The ID yellow paint was temporary and removable and apparently did not age well, in pictures it looks very pale and is noted to be a much paler yellow than the Italian yellow paint. There is a possibility it was actually RLM27 - a sort of lemony yellow - rather than the golden egg-yolky colour of RLM04 and again I can see a scenario that fits this: You are a Luftwaffe liaison officer and have to provide x-amount of ID yellow to some not wholeheartedly-welcome allies; at least you can get rid of that stock of temporary ID yellow that your Gruppe ordered by mistake :lol: (For the avoidance of doubt I made this up for my own amusement when I was thinking about it and it has no basis in historical fact nor am I suggesting that there is any evidence that this was the case :D)

 

TLDR: I painted the yellow bits in a mix of RLM04 Yellow, white and a bit of Zinc Chromate Primer to shift it toward the green part of the spectrum a bit:

 

DSCN2232.jpg

 

Yes; I remembered to do the as-yet unfitted air intake and the spinner too :) 

 

Cheers,

 

Stew

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Great stuff, I do look forward to my dose of CR42 in the morning when I fire up the old PC.

 

Cheers

 

Dennis

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Thank you Dennis, I'm afraid it's a boring one today... the underside and struts are all going to be painted Aluminium, or, perhaps to be more specific, Aluminio, to represent the silvery dope of that name. I confess that I don't like using silver paint and generally fear for the result before I even start, a fear that often proves justified to a greater or lesser degree. In any case I want to get it done in one session if I can, and that means enterng the Forest of Struts. Struts... fahsands of them!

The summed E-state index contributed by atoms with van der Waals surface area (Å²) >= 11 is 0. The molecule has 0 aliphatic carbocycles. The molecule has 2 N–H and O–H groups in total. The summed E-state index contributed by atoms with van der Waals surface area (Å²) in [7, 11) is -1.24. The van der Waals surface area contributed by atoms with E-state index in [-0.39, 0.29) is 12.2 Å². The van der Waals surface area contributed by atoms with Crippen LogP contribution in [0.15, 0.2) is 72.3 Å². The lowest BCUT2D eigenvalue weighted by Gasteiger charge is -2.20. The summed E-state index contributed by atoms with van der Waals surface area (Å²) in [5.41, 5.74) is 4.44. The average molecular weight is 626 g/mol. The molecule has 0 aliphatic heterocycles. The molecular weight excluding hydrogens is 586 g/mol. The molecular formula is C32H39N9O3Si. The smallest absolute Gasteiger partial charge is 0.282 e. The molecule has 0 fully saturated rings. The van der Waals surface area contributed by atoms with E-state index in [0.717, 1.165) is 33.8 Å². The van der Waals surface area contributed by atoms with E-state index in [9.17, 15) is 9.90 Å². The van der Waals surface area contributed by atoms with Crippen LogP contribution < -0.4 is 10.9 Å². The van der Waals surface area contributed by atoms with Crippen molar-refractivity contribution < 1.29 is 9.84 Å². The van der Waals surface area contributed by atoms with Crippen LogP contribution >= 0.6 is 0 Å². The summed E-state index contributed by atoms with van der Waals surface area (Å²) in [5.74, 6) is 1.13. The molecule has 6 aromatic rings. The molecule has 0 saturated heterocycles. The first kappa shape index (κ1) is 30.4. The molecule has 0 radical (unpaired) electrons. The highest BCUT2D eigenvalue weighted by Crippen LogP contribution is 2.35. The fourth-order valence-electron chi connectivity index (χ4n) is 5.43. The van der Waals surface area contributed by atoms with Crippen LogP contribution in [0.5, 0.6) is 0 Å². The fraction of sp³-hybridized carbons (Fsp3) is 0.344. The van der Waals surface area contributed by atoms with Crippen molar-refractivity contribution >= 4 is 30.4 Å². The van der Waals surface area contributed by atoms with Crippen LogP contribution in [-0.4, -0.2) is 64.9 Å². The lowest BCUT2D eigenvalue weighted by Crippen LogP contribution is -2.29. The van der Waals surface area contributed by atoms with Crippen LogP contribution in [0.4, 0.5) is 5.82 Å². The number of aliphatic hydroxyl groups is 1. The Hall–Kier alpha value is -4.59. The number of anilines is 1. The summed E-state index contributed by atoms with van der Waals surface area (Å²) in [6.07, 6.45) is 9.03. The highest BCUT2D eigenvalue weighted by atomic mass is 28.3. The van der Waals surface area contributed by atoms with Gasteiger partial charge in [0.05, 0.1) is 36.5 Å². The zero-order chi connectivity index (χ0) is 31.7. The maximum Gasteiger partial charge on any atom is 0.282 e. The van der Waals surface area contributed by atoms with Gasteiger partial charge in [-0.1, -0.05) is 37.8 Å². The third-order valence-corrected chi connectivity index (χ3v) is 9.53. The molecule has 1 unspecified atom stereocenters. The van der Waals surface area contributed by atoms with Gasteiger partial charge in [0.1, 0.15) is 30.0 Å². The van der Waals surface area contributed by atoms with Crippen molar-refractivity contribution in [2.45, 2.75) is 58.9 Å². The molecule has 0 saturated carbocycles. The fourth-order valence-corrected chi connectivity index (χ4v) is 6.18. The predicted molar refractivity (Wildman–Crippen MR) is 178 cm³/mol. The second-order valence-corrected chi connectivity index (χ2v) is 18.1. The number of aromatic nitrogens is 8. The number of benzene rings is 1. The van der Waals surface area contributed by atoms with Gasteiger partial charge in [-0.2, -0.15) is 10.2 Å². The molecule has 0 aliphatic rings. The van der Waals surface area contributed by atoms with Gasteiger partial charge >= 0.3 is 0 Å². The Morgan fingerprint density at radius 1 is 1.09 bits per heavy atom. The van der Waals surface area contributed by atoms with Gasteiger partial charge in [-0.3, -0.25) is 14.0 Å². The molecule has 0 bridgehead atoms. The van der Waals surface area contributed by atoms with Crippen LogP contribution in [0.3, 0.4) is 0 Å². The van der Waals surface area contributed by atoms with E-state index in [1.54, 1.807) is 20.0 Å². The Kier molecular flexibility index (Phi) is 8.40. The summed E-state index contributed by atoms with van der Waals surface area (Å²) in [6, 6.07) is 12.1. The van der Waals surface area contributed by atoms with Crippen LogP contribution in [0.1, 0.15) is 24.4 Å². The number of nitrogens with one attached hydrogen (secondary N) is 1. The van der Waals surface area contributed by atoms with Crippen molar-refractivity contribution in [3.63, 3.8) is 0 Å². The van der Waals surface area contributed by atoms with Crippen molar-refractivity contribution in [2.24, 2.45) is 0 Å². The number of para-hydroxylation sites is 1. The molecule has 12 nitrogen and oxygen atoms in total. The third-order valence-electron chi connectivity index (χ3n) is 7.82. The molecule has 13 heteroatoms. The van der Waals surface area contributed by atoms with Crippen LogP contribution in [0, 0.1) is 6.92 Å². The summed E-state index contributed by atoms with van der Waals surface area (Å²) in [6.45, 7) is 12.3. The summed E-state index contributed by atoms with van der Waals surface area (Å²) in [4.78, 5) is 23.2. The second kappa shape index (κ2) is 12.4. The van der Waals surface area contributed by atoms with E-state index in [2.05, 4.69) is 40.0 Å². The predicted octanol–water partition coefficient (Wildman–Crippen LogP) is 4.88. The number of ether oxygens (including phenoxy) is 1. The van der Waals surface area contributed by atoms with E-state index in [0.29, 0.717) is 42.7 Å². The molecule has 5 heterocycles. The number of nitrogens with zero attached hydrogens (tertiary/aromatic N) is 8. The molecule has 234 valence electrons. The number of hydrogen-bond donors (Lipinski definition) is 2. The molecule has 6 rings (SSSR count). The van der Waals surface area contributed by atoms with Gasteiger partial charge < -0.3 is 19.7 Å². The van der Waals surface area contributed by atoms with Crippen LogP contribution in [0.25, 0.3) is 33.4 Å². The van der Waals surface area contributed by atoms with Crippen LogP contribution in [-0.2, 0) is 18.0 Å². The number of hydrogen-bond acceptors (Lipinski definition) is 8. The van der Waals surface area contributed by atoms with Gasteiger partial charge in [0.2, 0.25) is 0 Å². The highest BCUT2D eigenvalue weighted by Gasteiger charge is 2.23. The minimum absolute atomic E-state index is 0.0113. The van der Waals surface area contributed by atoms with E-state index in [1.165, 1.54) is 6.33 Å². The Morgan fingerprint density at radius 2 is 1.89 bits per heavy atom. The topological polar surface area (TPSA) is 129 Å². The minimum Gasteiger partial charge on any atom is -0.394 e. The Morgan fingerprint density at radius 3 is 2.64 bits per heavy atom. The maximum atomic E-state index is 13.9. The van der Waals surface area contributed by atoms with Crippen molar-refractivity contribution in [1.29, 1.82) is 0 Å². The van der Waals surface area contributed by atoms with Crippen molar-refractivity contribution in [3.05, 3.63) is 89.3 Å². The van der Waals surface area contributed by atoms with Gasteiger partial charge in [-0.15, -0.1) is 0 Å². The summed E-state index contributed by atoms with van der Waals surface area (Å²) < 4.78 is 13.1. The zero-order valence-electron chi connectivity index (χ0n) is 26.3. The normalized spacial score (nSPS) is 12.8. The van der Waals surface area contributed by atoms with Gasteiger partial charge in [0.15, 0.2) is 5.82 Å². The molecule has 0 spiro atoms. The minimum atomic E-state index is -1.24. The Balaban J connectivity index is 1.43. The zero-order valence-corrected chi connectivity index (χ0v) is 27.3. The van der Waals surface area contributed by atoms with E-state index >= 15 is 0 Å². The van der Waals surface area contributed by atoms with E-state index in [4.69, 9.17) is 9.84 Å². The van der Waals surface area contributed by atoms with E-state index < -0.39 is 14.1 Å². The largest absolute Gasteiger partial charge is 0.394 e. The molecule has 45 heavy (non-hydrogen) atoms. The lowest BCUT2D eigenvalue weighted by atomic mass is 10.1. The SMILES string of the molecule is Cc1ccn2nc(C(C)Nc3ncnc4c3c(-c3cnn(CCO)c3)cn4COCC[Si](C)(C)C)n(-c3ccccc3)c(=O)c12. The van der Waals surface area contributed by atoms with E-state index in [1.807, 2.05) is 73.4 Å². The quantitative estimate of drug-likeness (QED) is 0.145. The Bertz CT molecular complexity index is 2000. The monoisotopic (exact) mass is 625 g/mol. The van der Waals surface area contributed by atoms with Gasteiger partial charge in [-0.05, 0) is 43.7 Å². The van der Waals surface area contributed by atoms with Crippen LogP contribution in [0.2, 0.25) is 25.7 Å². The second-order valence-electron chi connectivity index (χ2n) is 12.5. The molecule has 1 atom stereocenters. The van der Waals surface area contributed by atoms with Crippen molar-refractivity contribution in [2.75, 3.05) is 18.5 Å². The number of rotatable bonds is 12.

Well actually six per side, but it is plenty. I've de-sprued and cleaned up the cabane struts and will work my way outwards making sure, I hope, not to lose track of the part numbers, since they all fit into specific holes in the upper and lower wings and fuselage.

 

I did complete assembly of the upper wing, so that's something :)

 

Cheers,

 

Stew

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So like Red Riding Hood you are about to enter a forest, but an even more dangerous one, one made of struts. Of course buoyed up by your recent experiences with the Gladiator struts could cause you to skip eagerly onwards,glue in hand.

I found the struts even more tricky than the engine to do but came out fine in the end. Lots of swearing and forgetting to breathe.

Cheers Alistair

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On 4/13/2021 at 7:26 AM, Mottlemaster said:

could cause you to skip eagerly onwards,glue in hand.

 

Those who skip eagerly skip foolishly, in my experience :D 

 

So I skipped eagerly on and completed the de-spruing and cleaning up of the struts, which each got a dip in IPA to wash off any finger oils and sanding residue, and was put in a numbered compartment box:

 

DSCN2239.jpg

 

I have a (serious) question about injection-moulded struts... why are the sprue connection points always part way along the strut, where some careful cleaning up will be required, rather than at each end, where you could be a bit more relaxed about it? I accept that you need two entry points or entry/exit points for the moulding, but why not have one at each end? I would be interested to know if anyone does know :) 

 

As is visible above, I painted the wheels and gave them a slop of Citadel wash, Nuln Oil for the hubs and Agrax Earthshade for the tyres:

 

DSCN2237.jpg

 

You can see the difference in real life, honest :D 

 

Finally as a displacement activity between struts, the propeller got its spinner fitted:

 

DSCN2233.jpg

 

Mmm... colourful :) 

 

So big jobs* next I think; spray the undersides and the struts Aluminium. Bit much for a workday I think, but not far off the weekend now B) 

 

Cheers,

 

Stew

 

* Oh do grow up!

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That prop is certainly colourful, looks great

 

Cheers

 

Dennis